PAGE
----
Today, I was having lunch with some friends. One of them is moving to England at the end of the month. Both this woman and her husband are teachers who’ve been caught in the massacre provoked among educators because the government can’t seem to fund its schools. Her husband is a British national (now dually a citizen of the U.S. and boy was that a grueling process) and wants to return to complete his education as a “barrister.” (I love some of the British English words. Doesn’t barrister sound so much classier than lawyer?)
The library assistant from our school asked us all a question. It’s a thought-provoking one, so I thought I’d share it. She’s in her early 50s and sending her only son to college this fall, but her husband is 10 years older, getting ready to retire. She still has many dreams and goals she’d like to pursue but he thinks they’re too old for such adventures. She asked, “At what age will you wish you were younger because you regret the things you haven’t accomplished yet?”
I was sitting with a group of outspoken, opinionated people. After a pregnant pause, she explained what she wanted to do that her husband insisted they were too old to do – or would be by the time she retired. I have to admit, there’ve already been times when I’ve regretted choices I didn’t make. I played it safe when I should’ve had faith. I lived recklessly when circumspection would’ve netted a better outcome.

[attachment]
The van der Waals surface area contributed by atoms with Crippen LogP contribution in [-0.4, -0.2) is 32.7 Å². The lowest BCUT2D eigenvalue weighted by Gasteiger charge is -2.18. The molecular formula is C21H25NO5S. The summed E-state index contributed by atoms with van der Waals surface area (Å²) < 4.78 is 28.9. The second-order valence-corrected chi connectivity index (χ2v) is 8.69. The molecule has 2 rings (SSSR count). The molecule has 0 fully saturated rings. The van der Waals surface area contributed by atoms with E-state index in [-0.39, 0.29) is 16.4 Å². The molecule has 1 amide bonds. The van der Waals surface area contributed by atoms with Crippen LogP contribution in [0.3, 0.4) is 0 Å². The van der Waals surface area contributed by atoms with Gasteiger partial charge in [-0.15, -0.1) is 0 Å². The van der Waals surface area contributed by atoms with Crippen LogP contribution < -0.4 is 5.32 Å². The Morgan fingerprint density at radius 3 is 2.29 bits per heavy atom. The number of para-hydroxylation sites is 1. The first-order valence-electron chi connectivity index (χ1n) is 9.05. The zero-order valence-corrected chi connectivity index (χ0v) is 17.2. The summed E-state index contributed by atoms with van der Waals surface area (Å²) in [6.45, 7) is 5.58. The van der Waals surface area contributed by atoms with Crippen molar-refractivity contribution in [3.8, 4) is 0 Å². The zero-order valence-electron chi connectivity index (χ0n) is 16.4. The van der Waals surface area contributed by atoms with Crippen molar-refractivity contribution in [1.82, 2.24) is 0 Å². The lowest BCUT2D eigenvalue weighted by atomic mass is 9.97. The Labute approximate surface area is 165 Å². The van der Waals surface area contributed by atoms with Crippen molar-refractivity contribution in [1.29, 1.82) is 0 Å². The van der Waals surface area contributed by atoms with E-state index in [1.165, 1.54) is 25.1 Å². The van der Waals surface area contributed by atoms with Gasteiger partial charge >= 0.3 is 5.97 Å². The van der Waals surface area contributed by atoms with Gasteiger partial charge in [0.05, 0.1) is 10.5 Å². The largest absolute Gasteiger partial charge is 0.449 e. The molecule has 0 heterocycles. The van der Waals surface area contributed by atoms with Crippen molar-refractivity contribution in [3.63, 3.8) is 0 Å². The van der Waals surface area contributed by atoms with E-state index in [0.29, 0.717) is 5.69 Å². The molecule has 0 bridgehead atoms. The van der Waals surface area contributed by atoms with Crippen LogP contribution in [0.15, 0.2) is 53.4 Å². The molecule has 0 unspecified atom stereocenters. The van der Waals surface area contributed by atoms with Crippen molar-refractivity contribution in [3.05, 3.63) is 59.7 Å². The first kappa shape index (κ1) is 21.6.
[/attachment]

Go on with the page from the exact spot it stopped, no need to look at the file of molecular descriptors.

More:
Someone said it all depended on how healthy you were. If you got to an age when your body wouldn’t let you pursue your desires, then you would wish you were younger. One person was sure that youth was a state of mind. All of us were considerably reflective, wondering at what age we would be filled with such wishful thinking. Apparently, none of us has attained it yet.
When we’re young, we’re always looking forward to the next birthday. When we reach that landmark age of 18, things will finally be at their pinnacle. I think I was about 28 when I didn’t look to the next birthday with any eagerness. After all, it would be the last one before I became 30, which seemed like a death knell. Now that I’m smack-dab in the middle of my 40s, I think that’s a silly notion. With each passing year, I become more alive, embracing beauty and love with delight, realizing life is fleeting.
I think I’m at the age right now where I realize that if I don’t get after my dreams, I may end up with a treasure trove of regrets. I want to live every day to the fullest so that if it’s my last, I can leave with a smile of satisfaction. My biggest question is: am I following hard after my passion?